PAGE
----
Christmas 1968: My Marine brother coming home from Vietnam!

Dragon Air from Hong Kong to Hanoi
Dragon Air from Hong Kong to Hanoi

  • Gary L. Washburn, a Chatsworth Realtor, served in the Army during Vietnam,
  • Scoopwash@Gmail.Com

Christmas, 1968 was going to be a time of reunion for me, an Army Lieutenant in Atlanta and my kid brother, a Marine Lance Corporal Bob Washburn serving in combat in Vietnam.
Bob would also be meeting my new wife Judy for the first time.  Judy and I met in Atlanta where I served at the Atlanta Army Depot.  We were excited about Bob's safe return.
And then the Notification Team called on Mom and Dad to tell them Bob had been killed in combat--a tragedy repeated many times in 1968, the worst year of the war for American troops.
Instead of a Christmas reunion, I flew to Treasurer Island, San Francisco and escorted him home to be buried on his 21st birthday in September, 1968.
Judy and I went to Vietnam one year ago to visit the site where my brother and so many kids died in a war that Americans grew to hate--and their hatred was directed at us in uniform. 
It was December, 2112 when our Dragon Airlines flight from Hong Kong landed in Hanoi and we slowly made our way into the airport.  When I saw the Airport guards in their green uniforms and hats with the red head bands, memories of the war returned--these were the enemy.
Surprisingly, the Vietnamese were cordial during our visit.
We had three tour guides and private tours while in 'Nam. North: Hanoi, Central: Hue and Dong Ha (site of the 3rd Marine headquarters and near the Marine mountain battle sites) and South, Ho Chi Minh City, Saigon.
It  was eye opening and a nice trip overall.  But we never drank tap water! Our tour guides gave us bottled water every time we got in the car.
My brother served with the 3rd Division, 3rd Battalion Marines in the mountains of central Vietnam. He was a Lance Corporal on a mortar crew. Camp Carroll, the site where he died was at the top of a hill surrounded by villages.  The Marines had 26 heavy artillery weapons in Bob's camp.  Ironically, my brother and two buddies were killed by North Vietnamese Army artillery located miles away north of the DMZ August 27, 1968. Their names are on Panel 46 west, Line 46 of the Vietnam Memorial.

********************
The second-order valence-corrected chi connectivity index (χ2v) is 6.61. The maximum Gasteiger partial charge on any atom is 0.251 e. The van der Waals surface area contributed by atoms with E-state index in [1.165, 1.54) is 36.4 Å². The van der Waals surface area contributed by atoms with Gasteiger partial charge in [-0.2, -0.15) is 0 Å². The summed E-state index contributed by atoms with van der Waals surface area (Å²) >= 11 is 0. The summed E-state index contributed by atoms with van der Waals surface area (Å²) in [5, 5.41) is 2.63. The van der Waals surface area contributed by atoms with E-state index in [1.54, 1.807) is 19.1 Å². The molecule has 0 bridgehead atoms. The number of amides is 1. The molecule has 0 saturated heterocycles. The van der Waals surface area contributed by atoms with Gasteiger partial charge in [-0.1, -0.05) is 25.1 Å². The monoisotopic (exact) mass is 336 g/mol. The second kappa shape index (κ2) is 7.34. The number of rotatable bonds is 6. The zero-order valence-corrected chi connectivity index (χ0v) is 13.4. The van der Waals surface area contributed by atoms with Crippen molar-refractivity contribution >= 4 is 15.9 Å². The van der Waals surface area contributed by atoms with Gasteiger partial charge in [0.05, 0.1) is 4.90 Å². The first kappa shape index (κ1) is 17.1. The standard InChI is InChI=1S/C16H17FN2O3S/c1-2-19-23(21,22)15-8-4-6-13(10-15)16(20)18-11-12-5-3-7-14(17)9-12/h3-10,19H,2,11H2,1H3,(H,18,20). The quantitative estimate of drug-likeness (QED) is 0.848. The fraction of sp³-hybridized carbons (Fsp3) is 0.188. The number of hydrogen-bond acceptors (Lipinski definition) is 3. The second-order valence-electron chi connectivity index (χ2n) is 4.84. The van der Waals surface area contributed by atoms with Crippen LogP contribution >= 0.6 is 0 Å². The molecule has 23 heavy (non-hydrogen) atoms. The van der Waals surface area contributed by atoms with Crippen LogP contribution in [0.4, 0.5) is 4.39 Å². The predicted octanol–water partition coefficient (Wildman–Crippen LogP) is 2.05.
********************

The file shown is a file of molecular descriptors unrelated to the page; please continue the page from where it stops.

Nearly 400 Americans were killed in the week between August, 23 and August 30,1968--their names fill the panel on which my brother's name is located. Our military escort officers filled America's airports with a black armband and their precious cargo...a Hero going home to be remembered.
As our car reached Camp Carroll, I imagined what it must have been like the hot August afternoon that Bob died so far from home.  There is one large monument at the site dedicated to the "Brave Troops of North Vietnam.."
Our tour guide asked if Bob smoked. I said yes.  So he lit a cigarette, in honor of my brother, and placed it in incense at the monument -- he said that is how the deceased are honored in Vietnam. He reminded me that he served in the Army of South Vietnam and they suffered massive losses.
Christmas, 1968, was a sad time for our family. It was a time of remembrance rather than celebration. Vietnam is a war that defined my life because it is how I met my wife and lost a brother.
We annually visit the Vietnam Memorial in Washington DC to remember the most unlikely Marine of all -- my kid brother!
As we celebrate Christmas and the holidays, remember that we still have troops deployed and honor them when you see them!  It means so much to those in uniform.

This post is contributed by a community member. The views expressed in this blog are those of the author and do not necessarily reflect those of Patch Media Corporation. Everyone is welcome to submit a post to Patch. If you'd like to post a blog, go here to get started.

Rebecca Whitnall (Editor) December 05, 2013 at 04:12 PM
What a touching post. Thank you for sharing it with us, Gary.


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